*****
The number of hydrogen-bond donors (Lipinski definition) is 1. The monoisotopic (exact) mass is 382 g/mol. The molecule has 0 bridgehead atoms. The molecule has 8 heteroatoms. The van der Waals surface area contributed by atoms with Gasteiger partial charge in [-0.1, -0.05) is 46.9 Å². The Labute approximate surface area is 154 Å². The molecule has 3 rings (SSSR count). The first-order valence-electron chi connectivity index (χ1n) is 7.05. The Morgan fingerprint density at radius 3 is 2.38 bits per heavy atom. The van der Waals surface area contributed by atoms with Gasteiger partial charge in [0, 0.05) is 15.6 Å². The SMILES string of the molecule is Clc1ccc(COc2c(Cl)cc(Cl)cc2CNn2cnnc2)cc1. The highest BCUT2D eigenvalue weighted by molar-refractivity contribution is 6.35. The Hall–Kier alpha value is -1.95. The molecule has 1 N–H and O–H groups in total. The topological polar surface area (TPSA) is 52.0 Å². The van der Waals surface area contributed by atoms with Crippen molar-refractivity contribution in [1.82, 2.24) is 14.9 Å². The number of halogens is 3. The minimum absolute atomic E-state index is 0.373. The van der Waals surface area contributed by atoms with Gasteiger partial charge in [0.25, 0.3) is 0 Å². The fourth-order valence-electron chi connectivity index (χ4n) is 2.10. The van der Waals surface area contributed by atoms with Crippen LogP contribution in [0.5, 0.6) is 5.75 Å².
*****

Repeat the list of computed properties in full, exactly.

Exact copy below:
The number of hydrogen-bond donors (Lipinski definition) is 1. The monoisotopic (exact) mass is 382 g/mol. The molecule has 0 bridgehead atoms. The molecule has 8 heteroatoms. The van der Waals surface area contributed by atoms with Gasteiger partial charge in [-0.1, -0.05) is 46.9 Å². The Labute approximate surface area is 154 Å². The molecule has 3 rings (SSSR count). The first-order valence-electron chi connectivity index (χ1n) is 7.05. The Morgan fingerprint density at radius 3 is 2.38 bits per heavy atom. The van der Waals surface area contributed by atoms with Gasteiger partial charge in [0, 0.05) is 15.6 Å². The SMILES string of the molecule is Clc1ccc(COc2c(Cl)cc(Cl)cc2CNn2cnnc2)cc1. The highest BCUT2D eigenvalue weighted by molar-refractivity contribution is 6.35. The Hall–Kier alpha value is -1.95. The molecule has 1 N–H and O–H groups in total. The topological polar surface area (TPSA) is 52.0 Å². The van der Waals surface area contributed by atoms with Crippen molar-refractivity contribution in [1.82, 2.24) is 14.9 Å². The number of halogens is 3. The minimum absolute atomic E-state index is 0.373. The van der Waals surface area contributed by atoms with Gasteiger partial charge in [0.25, 0.3) is 0 Å². The fourth-order valence-electron chi connectivity index (χ4n) is 2.10. The van der Waals surface area contributed by atoms with Crippen LogP contribution in [0.5, 0.6) is 5.75 Å².